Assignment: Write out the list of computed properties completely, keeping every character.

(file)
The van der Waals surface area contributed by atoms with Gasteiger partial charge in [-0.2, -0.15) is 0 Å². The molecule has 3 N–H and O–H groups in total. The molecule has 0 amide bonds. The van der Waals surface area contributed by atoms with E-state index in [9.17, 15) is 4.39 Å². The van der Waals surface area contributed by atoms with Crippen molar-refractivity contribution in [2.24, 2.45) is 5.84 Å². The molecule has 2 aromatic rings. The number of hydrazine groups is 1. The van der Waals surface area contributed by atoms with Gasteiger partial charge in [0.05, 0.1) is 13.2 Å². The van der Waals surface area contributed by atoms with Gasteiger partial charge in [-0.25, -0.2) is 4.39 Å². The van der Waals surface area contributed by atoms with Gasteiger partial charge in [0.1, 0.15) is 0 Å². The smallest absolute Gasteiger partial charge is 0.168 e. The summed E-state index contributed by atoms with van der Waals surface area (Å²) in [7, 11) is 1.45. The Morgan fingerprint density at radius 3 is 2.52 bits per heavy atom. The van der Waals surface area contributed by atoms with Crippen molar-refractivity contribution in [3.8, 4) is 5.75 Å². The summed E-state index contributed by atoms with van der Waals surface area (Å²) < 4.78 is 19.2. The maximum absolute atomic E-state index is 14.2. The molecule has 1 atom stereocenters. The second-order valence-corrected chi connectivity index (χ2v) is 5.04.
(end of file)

The van der Waals surface area contributed by atoms with Gasteiger partial charge in [-0.2, -0.15) is 0 Å². The molecule has 3 N–H and O–H groups in total. The molecule has 0 amide bonds. The van der Waals surface area contributed by atoms with E-state index in [9.17, 15) is 4.39 Å². The van der Waals surface area contributed by atoms with Crippen molar-refractivity contribution in [2.24, 2.45) is 5.84 Å². The molecule has 2 aromatic rings. The number of hydrazine groups is 1. The van der Waals surface area contributed by atoms with Gasteiger partial charge in [0.05, 0.1) is 13.2 Å². The van der Waals surface area contributed by atoms with Gasteiger partial charge in [-0.25, -0.2) is 4.39 Å². The van der Waals surface area contributed by atoms with Gasteiger partial charge in [0.1, 0.15) is 0 Å². The smallest absolute Gasteiger partial charge is 0.168 e. The summed E-state index contributed by atoms with van der Waals surface area (Å²) in [7, 11) is 1.45. The Morgan fingerprint density at radius 3 is 2.52 bits per heavy atom. The van der Waals surface area contributed by atoms with Crippen molar-refractivity contribution in [3.8, 4) is 5.75 Å². The summed E-state index contributed by atoms with van der Waals surface area (Å²) < 4.78 is 19.2. The maximum absolute atomic E-state index is 14.2. The molecule has 1 atom stereocenters. The second-order valence-corrected chi connectivity index (χ2v) is 5.04.